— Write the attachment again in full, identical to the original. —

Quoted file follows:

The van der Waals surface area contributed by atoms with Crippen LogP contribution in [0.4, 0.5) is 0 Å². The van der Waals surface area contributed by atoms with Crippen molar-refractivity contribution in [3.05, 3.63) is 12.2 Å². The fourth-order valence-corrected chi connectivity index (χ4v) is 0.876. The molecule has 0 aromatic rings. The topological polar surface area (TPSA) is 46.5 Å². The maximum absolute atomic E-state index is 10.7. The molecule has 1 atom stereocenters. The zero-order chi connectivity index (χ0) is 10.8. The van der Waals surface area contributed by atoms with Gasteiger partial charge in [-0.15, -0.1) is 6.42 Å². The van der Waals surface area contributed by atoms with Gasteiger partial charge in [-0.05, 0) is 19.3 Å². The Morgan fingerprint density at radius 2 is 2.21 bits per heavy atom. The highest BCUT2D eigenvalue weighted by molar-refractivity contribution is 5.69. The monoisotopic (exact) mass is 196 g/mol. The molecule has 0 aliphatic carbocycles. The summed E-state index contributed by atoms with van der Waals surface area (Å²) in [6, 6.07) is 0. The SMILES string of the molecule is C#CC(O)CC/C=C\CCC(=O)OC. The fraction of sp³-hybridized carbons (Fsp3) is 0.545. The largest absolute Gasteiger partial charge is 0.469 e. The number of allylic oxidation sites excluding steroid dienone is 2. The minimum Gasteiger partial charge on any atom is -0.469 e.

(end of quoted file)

The van der Waals surface area contributed by atoms with Crippen LogP contribution in [0.4, 0.5) is 0 Å². The van der Waals surface area contributed by atoms with Crippen molar-refractivity contribution in [3.05, 3.63) is 12.2 Å². The fourth-order valence-corrected chi connectivity index (χ4v) is 0.876. The molecule has 0 aromatic rings. The topological polar surface area (TPSA) is 46.5 Å². The maximum absolute atomic E-state index is 10.7. The molecule has 1 atom stereocenters. The zero-order chi connectivity index (χ0) is 10.8. The van der Waals surface area contributed by atoms with Gasteiger partial charge in [-0.15, -0.1) is 6.42 Å². The van der Waals surface area contributed by atoms with Gasteiger partial charge in [-0.05, 0) is 19.3 Å². The Morgan fingerprint density at radius 2 is 2.21 bits per heavy atom. The highest BCUT2D eigenvalue weighted by molar-refractivity contribution is 5.69. The monoisotopic (exact) mass is 196 g/mol. The molecule has 0 aliphatic carbocycles. The summed E-state index contributed by atoms with van der Waals surface area (Å²) in [6, 6.07) is 0. The SMILES string of the molecule is C#CC(O)CC/C=C\CCC(=O)OC. The fraction of sp³-hybridized carbons (Fsp3) is 0.545. The largest absolute Gasteiger partial charge is 0.469 e. The number of allylic oxidation sites excluding steroid dienone is 2. The minimum Gasteiger partial charge on any atom is -0.469 e.